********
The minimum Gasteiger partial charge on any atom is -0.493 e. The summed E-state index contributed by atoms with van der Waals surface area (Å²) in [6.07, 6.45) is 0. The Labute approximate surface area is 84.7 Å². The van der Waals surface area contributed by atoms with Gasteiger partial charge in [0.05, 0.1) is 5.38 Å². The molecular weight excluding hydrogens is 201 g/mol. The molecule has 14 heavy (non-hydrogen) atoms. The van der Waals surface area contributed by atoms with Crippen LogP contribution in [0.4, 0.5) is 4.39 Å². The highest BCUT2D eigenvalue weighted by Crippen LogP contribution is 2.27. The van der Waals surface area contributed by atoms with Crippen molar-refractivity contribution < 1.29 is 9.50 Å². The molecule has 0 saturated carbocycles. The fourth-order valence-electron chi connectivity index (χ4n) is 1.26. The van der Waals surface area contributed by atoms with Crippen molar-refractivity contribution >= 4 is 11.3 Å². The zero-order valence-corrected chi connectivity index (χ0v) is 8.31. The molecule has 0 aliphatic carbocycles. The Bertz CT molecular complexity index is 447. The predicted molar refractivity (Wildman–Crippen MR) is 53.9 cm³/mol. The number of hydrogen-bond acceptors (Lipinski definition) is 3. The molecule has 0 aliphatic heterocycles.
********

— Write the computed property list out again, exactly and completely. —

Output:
The minimum Gasteiger partial charge on any atom is -0.493 e. The summed E-state index contributed by atoms with van der Waals surface area (Å²) in [6.07, 6.45) is 0. The Labute approximate surface area is 84.7 Å². The van der Waals surface area contributed by atoms with Gasteiger partial charge in [0.05, 0.1) is 5.38 Å². The molecular weight excluding hydrogens is 201 g/mol. The molecule has 14 heavy (non-hydrogen) atoms. The van der Waals surface area contributed by atoms with Crippen LogP contribution in [0.4, 0.5) is 4.39 Å². The highest BCUT2D eigenvalue weighted by Crippen LogP contribution is 2.27. The van der Waals surface area contributed by atoms with Crippen molar-refractivity contribution < 1.29 is 9.50 Å². The molecule has 0 saturated carbocycles. The fourth-order valence-electron chi connectivity index (χ4n) is 1.26. The van der Waals surface area contributed by atoms with Crippen molar-refractivity contribution >= 4 is 11.3 Å². The zero-order valence-corrected chi connectivity index (χ0v) is 8.31. The molecule has 0 aliphatic carbocycles. The Bertz CT molecular complexity index is 447. The predicted molar refractivity (Wildman–Crippen MR) is 53.9 cm³/mol. The number of hydrogen-bond acceptors (Lipinski definition) is 3. The molecule has 0 aliphatic heterocycles.